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4.3 out of 5 stars
Grace in the Desert: Awakening to the Gifts of Monastic Life
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on February 22, 2017
Thank you
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on March 9, 2017
So much seeking and so little depth...
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VINE VOICEon November 1, 2004
I agree with the editorial review above; the metaphors are stretched to the limit. Still, I really enjoyed this book.

Probably anyone considering buying this book has puzzled over the same questions that the author is coming to terms with in this personal journal. Am I living the life I was meant to live? How can I live my life closer to God? How can I balance my need for solitude with the demands of family and work?

Going along with the author on these monastic retreats and being allowed to read his most personal thoughts; thoughts that were very familiar to me, was a treat.

I hope we hear more from him soon!
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Thomas Moore opens this narrative with his preface, reminding us to choose a spirituality being open to multiple possibilities rather than the worrying over the nuances of belief. (xi) Midway through his own Dantean journey, a burned-out professor and workaholic who's been neglecting his family, Slattery wants to recharge his soul and confront his own mortality. DPS "wanted to reimagine my life from the point of view of eternity," seeking to-- as Michael Novak phrases it-- act earnestly but without attachment to the results. (3)

DPS tires of the Church's "Main Street theology," longing rather for the back alleys and haunted corners of facing his mortality straightforwardly. Prayer, he reflects beginning at New Camaldoli Hermitage in Big Sur, is not petition but entering a presence. Not that God is there. If we knew he/she/it was, why then have faith? The possibility, not the inevitability, of what he seeks in the divine invites him towards silence. God may take him over, or he may not. Not sure of what he will find, but DPS opens himself to the chance- the readiness is all, I guess, to quote Hamlet!

DPS begins to peer into the dark silence where God may reside, beyond the logos, refusing the manifestation, before the word made flesh. This emptiness preceded the light, the flesh, the world, and us. DPS reflects on the love of poverty, and how this shows the "blessed are the poor in spirit" confronts his own memories of a life lived by his parents grudgingly, under an alcoholic father, a too-thrifty mother, a cowed family. Solitude is a "strong potion" best sipped slowly and rarely. Thoreau's relevant chapter in "Walden"- Of the "subtle powers" of heaven and earth: "We seek to perceive them and do not; we seek to hear them and do not. Identified with the substance of things, they cannot be separated from them." (41) Monks and nuns do not flee the world but face their own mortality and frailty within it; they choose to lessen distraction and limit temptation so as to confront their ultimate silence before God.

DPS writes movingly about the shy foxes and stillness of Big Sur, the bursting grapes and his father's torment as DPS wanders Napa Valley at the Carmelites, and at the Sonoma Zen Center takes on Zendo early morning and the oryoki "eating handout" rituals that are both compelling in what they resemble and awkward for their strangeness for one raised Irish Catholic. He learns to rake the rocks in circles so they enter into one another- the duty he's assigned slows him down, so what takes us fifteen minutes in our world is transformed. "The task was to imagine the process rather than rush to results." (35) I wonder how we would all live if we worked with such mindfulness, and how we'd sustain such wonder after repetition wears down novelty. Which is the whole point of order for a monk, to remain in one place, to do the same things, and not to escape the world but to face his own mortal frailty within it, without escape, distraction, or respite. Blackberries, a deer's severed leg, altitude sickness, cows separated from their calves, and Hohokam petroglyphs all inspire powerful insights.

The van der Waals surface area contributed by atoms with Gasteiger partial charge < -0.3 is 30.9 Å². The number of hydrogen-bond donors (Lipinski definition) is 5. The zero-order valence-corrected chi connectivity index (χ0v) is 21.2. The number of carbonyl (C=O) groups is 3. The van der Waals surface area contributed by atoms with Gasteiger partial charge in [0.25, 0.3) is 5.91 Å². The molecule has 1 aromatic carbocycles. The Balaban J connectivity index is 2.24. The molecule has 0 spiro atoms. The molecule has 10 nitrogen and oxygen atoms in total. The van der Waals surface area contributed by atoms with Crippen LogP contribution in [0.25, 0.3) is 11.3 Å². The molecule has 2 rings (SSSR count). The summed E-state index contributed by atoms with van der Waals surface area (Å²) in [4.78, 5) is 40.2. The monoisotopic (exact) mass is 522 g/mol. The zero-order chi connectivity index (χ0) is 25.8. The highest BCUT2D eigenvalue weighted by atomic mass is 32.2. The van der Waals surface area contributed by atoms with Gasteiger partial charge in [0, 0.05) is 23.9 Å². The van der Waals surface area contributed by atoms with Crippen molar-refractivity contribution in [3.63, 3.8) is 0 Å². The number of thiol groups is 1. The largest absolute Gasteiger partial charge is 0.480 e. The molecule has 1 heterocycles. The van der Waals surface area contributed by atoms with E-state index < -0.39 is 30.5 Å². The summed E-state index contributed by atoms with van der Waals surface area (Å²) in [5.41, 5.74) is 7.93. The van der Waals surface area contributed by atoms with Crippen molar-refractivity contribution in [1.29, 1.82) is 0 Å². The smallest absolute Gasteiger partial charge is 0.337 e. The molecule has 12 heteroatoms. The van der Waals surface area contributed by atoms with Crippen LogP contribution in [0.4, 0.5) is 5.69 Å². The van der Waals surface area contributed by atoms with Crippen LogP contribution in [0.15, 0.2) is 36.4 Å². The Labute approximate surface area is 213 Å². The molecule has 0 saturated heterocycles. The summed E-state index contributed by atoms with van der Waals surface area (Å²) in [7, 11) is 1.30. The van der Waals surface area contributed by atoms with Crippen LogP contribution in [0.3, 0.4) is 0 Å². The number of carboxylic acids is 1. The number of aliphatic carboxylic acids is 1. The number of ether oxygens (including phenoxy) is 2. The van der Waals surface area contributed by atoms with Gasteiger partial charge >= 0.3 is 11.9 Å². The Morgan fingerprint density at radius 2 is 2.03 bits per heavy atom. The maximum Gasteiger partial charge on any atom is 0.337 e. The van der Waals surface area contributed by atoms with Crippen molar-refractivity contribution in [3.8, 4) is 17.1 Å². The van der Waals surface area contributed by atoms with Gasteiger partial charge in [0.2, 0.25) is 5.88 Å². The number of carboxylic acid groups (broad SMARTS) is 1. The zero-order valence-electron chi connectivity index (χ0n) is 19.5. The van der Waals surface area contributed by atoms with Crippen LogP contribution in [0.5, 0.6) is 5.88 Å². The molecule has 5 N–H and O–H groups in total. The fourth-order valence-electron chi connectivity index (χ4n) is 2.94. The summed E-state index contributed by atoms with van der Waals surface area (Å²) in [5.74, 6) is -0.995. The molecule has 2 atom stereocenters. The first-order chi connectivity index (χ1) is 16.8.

The book admittedly, for me, did despite its appropriate brevity bog down at times. Most of his prayer-poems I found not to my aesthetic taste, although I recognize his quest. His grappling with his father's legacy encourages his own tender and blunt reflections, but these are often at the level of what one would write in a diary or tell a spiritual director; for more reticent me these confessions feel awkward on his distant page. I admittedly do not seek out inspirational writing when its shelved thus, so my preferences may not be those of this book's target audience. I found this by chance in a library cross-reference. While I learned much from it, there's too little detail about the felt, physical, concrete surroundings DPS stays in for roughly a week at at time for fifteen weeks in all. Minimal descriptions force you into his own mind and spirit instead. This direction left me too detached from experiencing enough of the actual travel he embarked upon during his sabbatical, but other readers may favor his journalistic intent. Fittingly, he admires Merton for the same level of intimacy attained in that monk's notebooks.

DPS learns more about solitude's disturbing and consoling qualities as he makes his way to other fascinating retreat centers and monasteries in the Northwest and then down the Rockies into the Southwest, where nothingness at Nada Hermitage confronts him and challenges him. Charity, patience, and wisdom emerge but there's no Pollyannish transformation or New Age bliss. For that, DPS merits acclaim, as this narrative is realistic. No dramatic, invented climactic moment ends his search. Gradually earned, the lessons he learned must be taken back into the world he "left"; I wonder how he fared afterwards? Terrifying, not comforting, to face this brutal rawness of spirit, as DPS learns well.

(Having visited myself a few of the places listed in the main text and the afterword, I agree that he chose fine retreats throughout the West. I only hope, nearly a decade after he wrote this, that the Catholic establishments can sustain themselves; the ones he lists that I know all have fewer, and more elderly, monks, friars, sisters, or nuns now than when he made his count. Error on p. 137: St Andrew's Priory in California is not a "Trappist Cistercian community" but a Benedictine one. Trappists live in California, but in the north of its Central Valley at Vina.)
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on January 29, 2006